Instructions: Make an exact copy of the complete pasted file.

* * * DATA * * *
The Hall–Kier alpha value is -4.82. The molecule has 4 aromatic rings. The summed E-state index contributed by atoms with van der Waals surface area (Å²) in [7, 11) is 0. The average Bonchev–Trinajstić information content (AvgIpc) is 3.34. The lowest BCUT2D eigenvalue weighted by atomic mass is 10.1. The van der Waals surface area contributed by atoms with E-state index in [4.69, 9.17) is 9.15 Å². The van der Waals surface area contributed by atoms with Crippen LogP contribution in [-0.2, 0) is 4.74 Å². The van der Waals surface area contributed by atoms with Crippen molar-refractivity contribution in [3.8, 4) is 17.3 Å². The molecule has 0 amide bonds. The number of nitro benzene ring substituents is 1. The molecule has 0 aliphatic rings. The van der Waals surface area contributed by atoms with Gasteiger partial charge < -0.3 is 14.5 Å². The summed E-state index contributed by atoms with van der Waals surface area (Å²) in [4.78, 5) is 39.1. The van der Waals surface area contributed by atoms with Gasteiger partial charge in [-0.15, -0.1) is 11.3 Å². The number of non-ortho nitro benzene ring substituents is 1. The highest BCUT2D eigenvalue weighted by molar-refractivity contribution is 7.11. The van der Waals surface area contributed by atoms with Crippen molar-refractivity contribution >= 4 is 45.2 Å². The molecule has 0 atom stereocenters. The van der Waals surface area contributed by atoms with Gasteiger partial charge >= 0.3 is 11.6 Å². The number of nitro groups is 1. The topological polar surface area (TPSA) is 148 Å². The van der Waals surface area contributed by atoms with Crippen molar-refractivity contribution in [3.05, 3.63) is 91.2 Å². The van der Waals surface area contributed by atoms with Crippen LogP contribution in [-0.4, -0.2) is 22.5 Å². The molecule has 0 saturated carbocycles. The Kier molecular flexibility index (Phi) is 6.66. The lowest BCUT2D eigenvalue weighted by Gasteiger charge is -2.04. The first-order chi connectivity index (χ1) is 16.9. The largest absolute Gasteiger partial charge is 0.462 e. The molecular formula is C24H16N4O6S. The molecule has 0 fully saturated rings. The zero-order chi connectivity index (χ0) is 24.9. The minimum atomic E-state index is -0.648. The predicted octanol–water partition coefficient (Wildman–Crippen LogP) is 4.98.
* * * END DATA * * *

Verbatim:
The Hall–Kier alpha value is -4.82. The molecule has 4 aromatic rings. The summed E-state index contributed by atoms with van der Waals surface area (Å²) in [7, 11) is 0. The average Bonchev–Trinajstić information content (AvgIpc) is 3.34. The lowest BCUT2D eigenvalue weighted by atomic mass is 10.1. The van der Waals surface area contributed by atoms with E-state index in [4.69, 9.17) is 9.15 Å². The van der Waals surface area contributed by atoms with Crippen LogP contribution in [-0.2, 0) is 4.74 Å². The van der Waals surface area contributed by atoms with Crippen molar-refractivity contribution in [3.8, 4) is 17.3 Å². The molecule has 0 amide bonds. The number of nitro benzene ring substituents is 1. The molecule has 0 aliphatic rings. The van der Waals surface area contributed by atoms with Gasteiger partial charge < -0.3 is 14.5 Å². The summed E-state index contributed by atoms with van der Waals surface area (Å²) in [4.78, 5) is 39.1. The van der Waals surface area contributed by atoms with Gasteiger partial charge in [-0.15, -0.1) is 11.3 Å². The number of non-ortho nitro benzene ring substituents is 1. The highest BCUT2D eigenvalue weighted by molar-refractivity contribution is 7.11. The van der Waals surface area contributed by atoms with Crippen molar-refractivity contribution >= 4 is 45.2 Å². The molecule has 0 atom stereocenters. The van der Waals surface area contributed by atoms with Gasteiger partial charge >= 0.3 is 11.6 Å². The number of nitro groups is 1. The topological polar surface area (TPSA) is 148 Å². The van der Waals surface area contributed by atoms with Crippen molar-refractivity contribution in [3.05, 3.63) is 91.2 Å². The van der Waals surface area contributed by atoms with Crippen LogP contribution in [-0.4, -0.2) is 22.5 Å². The molecule has 0 saturated carbocycles. The Kier molecular flexibility index (Phi) is 6.66. The lowest BCUT2D eigenvalue weighted by Gasteiger charge is -2.04. The first-order chi connectivity index (χ1) is 16.9. The largest absolute Gasteiger partial charge is 0.462 e. The molecular formula is C24H16N4O6S. The molecule has 0 fully saturated rings. The zero-order chi connectivity index (χ0) is 24.9. The minimum atomic E-state index is -0.648. The predicted octanol–water partition coefficient (Wildman–Crippen LogP) is 4.98.